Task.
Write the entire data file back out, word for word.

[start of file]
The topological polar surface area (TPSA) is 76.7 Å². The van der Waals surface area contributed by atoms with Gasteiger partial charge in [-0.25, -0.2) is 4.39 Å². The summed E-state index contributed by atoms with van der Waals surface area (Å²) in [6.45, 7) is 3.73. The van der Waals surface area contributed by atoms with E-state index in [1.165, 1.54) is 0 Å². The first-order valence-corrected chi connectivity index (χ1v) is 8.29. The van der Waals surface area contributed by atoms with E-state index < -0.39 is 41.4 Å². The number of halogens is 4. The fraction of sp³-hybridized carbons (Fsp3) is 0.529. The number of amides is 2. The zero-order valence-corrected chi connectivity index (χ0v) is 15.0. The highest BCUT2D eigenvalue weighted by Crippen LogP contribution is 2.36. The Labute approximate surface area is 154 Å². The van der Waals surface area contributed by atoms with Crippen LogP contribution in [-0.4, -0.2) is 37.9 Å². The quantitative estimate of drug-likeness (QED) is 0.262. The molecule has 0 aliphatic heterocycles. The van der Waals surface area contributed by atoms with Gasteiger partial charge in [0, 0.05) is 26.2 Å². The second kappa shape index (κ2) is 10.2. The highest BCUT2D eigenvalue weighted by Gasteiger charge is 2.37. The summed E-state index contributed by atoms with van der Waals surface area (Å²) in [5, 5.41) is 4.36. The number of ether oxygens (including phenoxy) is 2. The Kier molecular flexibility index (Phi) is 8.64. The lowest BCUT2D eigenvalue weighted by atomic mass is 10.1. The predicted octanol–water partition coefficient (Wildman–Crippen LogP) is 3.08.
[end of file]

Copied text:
The topological polar surface area (TPSA) is 76.7 Å². The van der Waals surface area contributed by atoms with Gasteiger partial charge in [-0.25, -0.2) is 4.39 Å². The summed E-state index contributed by atoms with van der Waals surface area (Å²) in [6.45, 7) is 3.73. The van der Waals surface area contributed by atoms with E-state index in [1.165, 1.54) is 0 Å². The first-order valence-corrected chi connectivity index (χ1v) is 8.29. The van der Waals surface area contributed by atoms with E-state index < -0.39 is 41.4 Å². The number of halogens is 4. The fraction of sp³-hybridized carbons (Fsp3) is 0.529. The number of amides is 2. The zero-order valence-corrected chi connectivity index (χ0v) is 15.0. The highest BCUT2D eigenvalue weighted by Crippen LogP contribution is 2.36. The Labute approximate surface area is 154 Å². The van der Waals surface area contributed by atoms with Crippen LogP contribution in [-0.4, -0.2) is 37.9 Å². The quantitative estimate of drug-likeness (QED) is 0.262. The molecule has 0 aliphatic heterocycles. The van der Waals surface area contributed by atoms with Gasteiger partial charge in [0, 0.05) is 26.2 Å². The second kappa shape index (κ2) is 10.2. The highest BCUT2D eigenvalue weighted by Gasteiger charge is 2.37. The summed E-state index contributed by atoms with van der Waals surface area (Å²) in [5, 5.41) is 4.36. The number of ether oxygens (including phenoxy) is 2. The Kier molecular flexibility index (Phi) is 8.64. The lowest BCUT2D eigenvalue weighted by atomic mass is 10.1. The predicted octanol–water partition coefficient (Wildman–Crippen LogP) is 3.08.